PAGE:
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close this bookCERES No. 074 (FAO Ceres, 1980, 50 p.)
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View the documentTanzania to weigh impact on environment

Tanzania to weigh impact on environment

- blueprint for better planning?

Tanzania plans a vast hydroelectric complex on the Rufiji River intended, among other things, to prevent the devastating floods that take place every five years leading to great economic losses.

But Africa's dismal experience in clumsy interferences with the environment by dam builders has caused the Tanzanian planners to exercise great caution. They have commissioned a thorough environment impact study covering a huge area surrounding the proposed dam site. Its findings, which have just been published, and the actual construction following its recommendations may prove an important blueprint for ecologically sound future development planning.

Hydroelectric constructions can cause socioeconomic upheavals for the local populations, affect animal, plant and fish life adversely and reduce soil fertility. The Rufiji scheme may well be the first major project to take into account from the outset all these problems in the light of present experience.

The Rufiji is Tanzania's largest river, its basin covering about one fifth of the country with perhaps 10 percent of the national population living there. Some 100000 Tanzanians could benefit from the dam, to be built at Stiegler's Gorge, 230 km from the river mouth. Construction will begin in 1982. The project could help ensure the country's self-sufficiency in electric power generation in the long term.

Given proper planning, the development complex would also create a good foundation for agricultural production independent of the river's flood seasons. It would provide year-round water transport in the basin, a boon for increased agricultural trade and for the transport of mangrove timber.

"Hydroelectric dams are becoming essential development projects in the face of dwindling fossil fuels," comments a specialist of the United Nations Environment Programme, which carried out the study for the Rufiji River Basin Development Authority. "But when man superimposes water over extensive terrestrial systems, he not only disturbs existing orders and natural ecological balances, but also creates new and unfamiliar systems and biological associations over which he has little or no control and for which, so far, he has practically no effective or feasible management experience. The rational attitude, therefore, is to anticipate possible problems and to be prepared to face them as best as possible."

To begin with, the new dam is likely to affect the animal population of Tanzania's biggest game reserve, Selous, which lies in the region. A rich variety of game - 90 000 elephants, 20 000 hippos as well as lion, rhino, leopard, zebra, impala and crocodile - will have to be protected from people who will find easy access to the area as it becomes more developed.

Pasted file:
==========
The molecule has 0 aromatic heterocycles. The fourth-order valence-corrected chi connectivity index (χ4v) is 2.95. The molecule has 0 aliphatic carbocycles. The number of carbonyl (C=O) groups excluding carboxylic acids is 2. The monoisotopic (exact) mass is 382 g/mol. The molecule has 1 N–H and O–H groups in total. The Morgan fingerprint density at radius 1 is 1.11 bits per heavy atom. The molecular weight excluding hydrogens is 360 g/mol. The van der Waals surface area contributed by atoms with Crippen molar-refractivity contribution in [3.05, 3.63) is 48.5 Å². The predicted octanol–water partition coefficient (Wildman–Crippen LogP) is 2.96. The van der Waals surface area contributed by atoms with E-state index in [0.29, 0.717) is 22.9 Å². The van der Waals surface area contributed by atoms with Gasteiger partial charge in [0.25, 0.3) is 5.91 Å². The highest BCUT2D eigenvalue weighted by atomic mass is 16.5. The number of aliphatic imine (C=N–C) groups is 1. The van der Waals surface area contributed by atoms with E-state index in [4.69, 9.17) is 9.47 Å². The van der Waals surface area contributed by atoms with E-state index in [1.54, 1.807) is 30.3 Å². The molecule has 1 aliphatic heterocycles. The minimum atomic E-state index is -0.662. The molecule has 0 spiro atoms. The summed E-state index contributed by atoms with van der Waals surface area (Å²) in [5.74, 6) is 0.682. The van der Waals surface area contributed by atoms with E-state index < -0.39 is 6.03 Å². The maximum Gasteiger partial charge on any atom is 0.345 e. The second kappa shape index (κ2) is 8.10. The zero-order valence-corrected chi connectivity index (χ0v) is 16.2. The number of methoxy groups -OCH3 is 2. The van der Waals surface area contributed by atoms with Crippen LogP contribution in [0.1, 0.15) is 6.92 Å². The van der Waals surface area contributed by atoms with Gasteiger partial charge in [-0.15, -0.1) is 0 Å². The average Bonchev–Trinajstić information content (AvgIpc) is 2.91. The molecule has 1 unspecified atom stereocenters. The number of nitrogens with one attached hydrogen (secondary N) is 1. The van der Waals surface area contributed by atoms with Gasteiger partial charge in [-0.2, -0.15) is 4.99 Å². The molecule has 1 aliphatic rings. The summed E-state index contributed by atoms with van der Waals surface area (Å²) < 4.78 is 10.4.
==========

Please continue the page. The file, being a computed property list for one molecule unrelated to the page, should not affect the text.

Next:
Declining soil fertility may result from the greatly reduced flow of silt to the flood plain. Salinization of the land must be prevented. There is also the danger of aquatic weeds spreading as a result of the increased supply of organic nutrient matter in the reservoir from the catchment area.

The Rufiji dam will disturb the river's ecosystem. Many species of fish, whose life cycles include essential periods of migration, will be prevented from travelling downstream. The mangrove forests, which abound in the river valley and provide local timber supplies, may also be seriously affected by the drying of the delta. It could also disturb the thriving local prawn industry.

Finally, there is the socioeconomic effect of large-scale dam building in developing regions, covered at great length by another report prepared for the World Conference on Agrarian Reform and Rural Development, held recently in Rome. An FAO specialist says that "the idea of new agricultural communities on virgin or reclaimed land, often a by-product of huge new dam projects, has always had tremendous appeal with governments, in part because new lands offer an alternative to thorny problems of agrarian reform in settled areas." But actual experience seldom justifies initial expectations.

Among the practical problems described by the report were the undue expectations of quick success by the settlers, the absence of ethnic homogeneity among them, lack of social amenities and non-agricultural work opportunities in the new communities, excessively rigid direction by governmental bureaucracies, inadequate training and extension services in the project areas, and official disregard for the special needs of women-particularly for the generation of an independent income.

Another difficulty unsuspected by the planners has been the hostility generated among people outside the new settlements by the special treatment given to the settlers. The present consensus among planners is that the more successful a settlement may appear, the more resentment it is likely to attract.

The environment impact study for the Tanzanian project, carried out by the international experts in cooperation with local specialists, is to form the basis of a multipurpose scheme that will be prepared by the Rufiji River Development Authority. Given the conflicts between the long-term needs of the environment and the short-term needs of large populations for increased supplies of food and fuel, the Tanzanian compromise between the two may well attract the urgent attention of industrial development planners everywhere.